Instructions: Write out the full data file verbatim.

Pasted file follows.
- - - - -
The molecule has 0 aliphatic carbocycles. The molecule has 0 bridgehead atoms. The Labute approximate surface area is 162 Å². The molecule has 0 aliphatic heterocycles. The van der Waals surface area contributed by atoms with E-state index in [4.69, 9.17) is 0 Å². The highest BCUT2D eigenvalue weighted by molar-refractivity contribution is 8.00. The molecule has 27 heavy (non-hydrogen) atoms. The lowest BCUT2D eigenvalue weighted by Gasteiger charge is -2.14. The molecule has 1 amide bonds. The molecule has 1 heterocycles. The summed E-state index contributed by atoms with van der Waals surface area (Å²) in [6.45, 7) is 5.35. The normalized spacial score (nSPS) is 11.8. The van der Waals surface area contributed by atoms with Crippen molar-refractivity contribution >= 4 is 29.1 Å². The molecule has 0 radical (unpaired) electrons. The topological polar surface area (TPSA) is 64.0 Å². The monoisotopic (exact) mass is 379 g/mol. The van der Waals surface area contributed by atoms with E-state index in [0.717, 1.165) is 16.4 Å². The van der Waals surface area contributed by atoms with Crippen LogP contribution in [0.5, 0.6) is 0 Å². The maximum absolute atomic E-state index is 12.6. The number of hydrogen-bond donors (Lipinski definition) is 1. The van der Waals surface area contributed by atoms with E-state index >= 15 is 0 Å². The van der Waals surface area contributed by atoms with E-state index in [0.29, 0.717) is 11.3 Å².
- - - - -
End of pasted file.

The molecule has 0 aliphatic carbocycles. The molecule has 0 bridgehead atoms. The Labute approximate surface area is 162 Å². The molecule has 0 aliphatic heterocycles. The van der Waals surface area contributed by atoms with E-state index in [4.69, 9.17) is 0 Å². The highest BCUT2D eigenvalue weighted by molar-refractivity contribution is 8.00. The molecule has 27 heavy (non-hydrogen) atoms. The lowest BCUT2D eigenvalue weighted by Gasteiger charge is -2.14. The molecule has 1 amide bonds. The molecule has 1 heterocycles. The summed E-state index contributed by atoms with van der Waals surface area (Å²) in [6.45, 7) is 5.35. The normalized spacial score (nSPS) is 11.8. The van der Waals surface area contributed by atoms with Crippen molar-refractivity contribution >= 4 is 29.1 Å². The molecule has 0 radical (unpaired) electrons. The topological polar surface area (TPSA) is 64.0 Å². The monoisotopic (exact) mass is 379 g/mol. The van der Waals surface area contributed by atoms with E-state index in [0.717, 1.165) is 16.4 Å². The van der Waals surface area contributed by atoms with Crippen LogP contribution in [0.5, 0.6) is 0 Å². The maximum absolute atomic E-state index is 12.6. The number of hydrogen-bond donors (Lipinski definition) is 1. The van der Waals surface area contributed by atoms with E-state index >= 15 is 0 Å². The van der Waals surface area contributed by atoms with E-state index in [0.29, 0.717) is 11.3 Å².